ability to compete in the market place. The Committee was convinced that the recommendationsmade in this report mark an important step forward and if accepted and followed by the industry,would raise the standards in corporate governance, strengthen the unitary board system,significantly increase its effectiveness and ultimately serve the objective of maximisingshareholder value.
The Constitution of the Committee and the Setting for the Draft Report
1.There are some Indian companies, which have voluntarily established high standards of corporategovernance, but there are many more, whose practices are a matter of concern. There is also anincreasing concern about standards of financial reporting and accountability, especially after lossessuffered by investors and lenders in the recent past, which could have been avoided, with better and more transparent reporting practices. Investors have suffered on account of unscrupulousmanagement of the companies, which have raised capital from the market at high valuations andhave performed much worse than the reported figures leave alone the financial projections at thetime of raising money. Another example of bad governance has been the allotment of promoter’sshares, on preferential basis at preferential prices, disproportionate to market valuation of shares,leading to further dilution of wealth of minority shareholders. This practice however was later contained.2.There are also many companies, which are not paying adequate attention to the basic proceduresfor shareholders’ service; for example, many of these companies do not pay adequate attention toredress investors’ grievances such as delay in transfer of shares, delay in despatch of sharecertificates and dividend warrants and non-receipt of dividend warrants. SEBI has been dailyreceiving large number of investor complaints on these matters. While enough laws exist to takecare of many of these investor grievances, the implementation and inadequacy of penal provisionshave left a lot to be desired. As corporate governance is considered a major instrument for investor protection, it is a priority on SEBI’s agenda, as much as it is for most of the securities marketregulators. To further improve the level of corporate governance, need was felt for acomprehensive approach at this stage of development of the capital market, to accelerate theadoption of globally acceptable practices of corporate governance. This would ensure that theIndian investors are in no way less informed and protected as compared to their counterparts in the best developed capital markets and economies of the world.3.In the above mentioned context, the Committee on Corporate Governance was set up on May 7,1999, by the Securities and Exchange Board of India (SEBI) under the Chairmanship of ShriKumar Mangalam Birla, member SEBI Board, to promote and raise the standards of CorporateGovernance. The committee’s membership is given in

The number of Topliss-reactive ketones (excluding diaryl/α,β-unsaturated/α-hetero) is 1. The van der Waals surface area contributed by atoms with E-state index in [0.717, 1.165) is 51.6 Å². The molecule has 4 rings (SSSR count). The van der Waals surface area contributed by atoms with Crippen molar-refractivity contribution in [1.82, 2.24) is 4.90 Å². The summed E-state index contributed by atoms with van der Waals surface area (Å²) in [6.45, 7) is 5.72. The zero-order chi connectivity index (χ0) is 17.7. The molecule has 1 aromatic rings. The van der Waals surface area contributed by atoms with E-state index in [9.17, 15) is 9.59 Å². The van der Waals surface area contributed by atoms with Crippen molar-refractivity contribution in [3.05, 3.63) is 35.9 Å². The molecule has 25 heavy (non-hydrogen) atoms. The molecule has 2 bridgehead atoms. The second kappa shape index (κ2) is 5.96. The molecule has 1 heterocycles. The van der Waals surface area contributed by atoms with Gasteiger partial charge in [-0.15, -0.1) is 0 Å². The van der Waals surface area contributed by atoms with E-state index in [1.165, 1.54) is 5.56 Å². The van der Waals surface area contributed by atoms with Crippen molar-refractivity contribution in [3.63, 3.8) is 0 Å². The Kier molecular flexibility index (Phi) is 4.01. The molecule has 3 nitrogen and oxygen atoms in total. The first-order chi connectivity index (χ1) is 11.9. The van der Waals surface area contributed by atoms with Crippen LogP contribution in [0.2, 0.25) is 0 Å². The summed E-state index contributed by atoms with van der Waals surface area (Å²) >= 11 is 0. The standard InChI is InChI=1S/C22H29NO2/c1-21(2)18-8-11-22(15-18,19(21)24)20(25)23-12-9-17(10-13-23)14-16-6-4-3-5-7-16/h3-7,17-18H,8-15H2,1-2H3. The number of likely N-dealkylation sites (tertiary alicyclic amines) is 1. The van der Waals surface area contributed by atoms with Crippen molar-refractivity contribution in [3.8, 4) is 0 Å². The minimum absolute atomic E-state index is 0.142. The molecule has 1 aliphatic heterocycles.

and the detailed terms of thereference are as follows:a.to suggest suitable amendments to the listing agreement executed by the stock exchanges with thecompanies and any other measures to improve the standards of corporate governance in the listedcompanies, in areas such as continuous disclosure of material information, both financial and non-financial, manner and frequency of such disclosures, responsibilities of independent and outsidedirectors; b.to draft a code of corporate best practices; andPage 3of 26Introduction27/09/2002file://C:\Program%20Files\Macromedia\Dreamweaver%204\ecgi\codes\country_documents\indi...